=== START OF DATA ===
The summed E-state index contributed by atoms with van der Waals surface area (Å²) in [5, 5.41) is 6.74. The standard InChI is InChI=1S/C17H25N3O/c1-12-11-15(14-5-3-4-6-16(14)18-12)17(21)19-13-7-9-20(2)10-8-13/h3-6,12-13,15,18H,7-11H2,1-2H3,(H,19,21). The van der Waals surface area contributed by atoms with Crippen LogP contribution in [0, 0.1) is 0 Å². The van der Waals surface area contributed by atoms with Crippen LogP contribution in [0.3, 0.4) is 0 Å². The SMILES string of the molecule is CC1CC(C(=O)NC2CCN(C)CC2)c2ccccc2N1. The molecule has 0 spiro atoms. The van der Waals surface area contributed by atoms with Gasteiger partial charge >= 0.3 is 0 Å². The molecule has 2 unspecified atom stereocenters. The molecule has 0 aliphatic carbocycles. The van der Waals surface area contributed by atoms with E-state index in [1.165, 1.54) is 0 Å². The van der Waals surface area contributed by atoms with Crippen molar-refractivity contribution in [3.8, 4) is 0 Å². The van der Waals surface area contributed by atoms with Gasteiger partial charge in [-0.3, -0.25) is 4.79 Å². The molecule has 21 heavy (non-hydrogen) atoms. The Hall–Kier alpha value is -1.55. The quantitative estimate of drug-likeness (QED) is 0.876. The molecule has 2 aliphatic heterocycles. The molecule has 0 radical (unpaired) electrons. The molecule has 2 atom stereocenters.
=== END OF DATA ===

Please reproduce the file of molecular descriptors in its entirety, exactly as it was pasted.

The summed E-state index contributed by atoms with van der Waals surface area (Å²) in [5, 5.41) is 6.74. The standard InChI is InChI=1S/C17H25N3O/c1-12-11-15(14-5-3-4-6-16(14)18-12)17(21)19-13-7-9-20(2)10-8-13/h3-6,12-13,15,18H,7-11H2,1-2H3,(H,19,21). The van der Waals surface area contributed by atoms with Crippen LogP contribution in [0, 0.1) is 0 Å². The van der Waals surface area contributed by atoms with Crippen LogP contribution in [0.3, 0.4) is 0 Å². The SMILES string of the molecule is CC1CC(C(=O)NC2CCN(C)CC2)c2ccccc2N1. The molecule has 0 spiro atoms. The van der Waals surface area contributed by atoms with Gasteiger partial charge >= 0.3 is 0 Å². The molecule has 2 unspecified atom stereocenters. The molecule has 0 aliphatic carbocycles. The van der Waals surface area contributed by atoms with E-state index in [1.165, 1.54) is 0 Å². The van der Waals surface area contributed by atoms with Crippen molar-refractivity contribution in [3.8, 4) is 0 Å². The van der Waals surface area contributed by atoms with Gasteiger partial charge in [-0.3, -0.25) is 4.79 Å². The molecule has 21 heavy (non-hydrogen) atoms. The Hall–Kier alpha value is -1.55. The quantitative estimate of drug-likeness (QED) is 0.876. The molecule has 2 aliphatic heterocycles. The molecule has 0 radical (unpaired) electrons. The molecule has 2 atom stereocenters.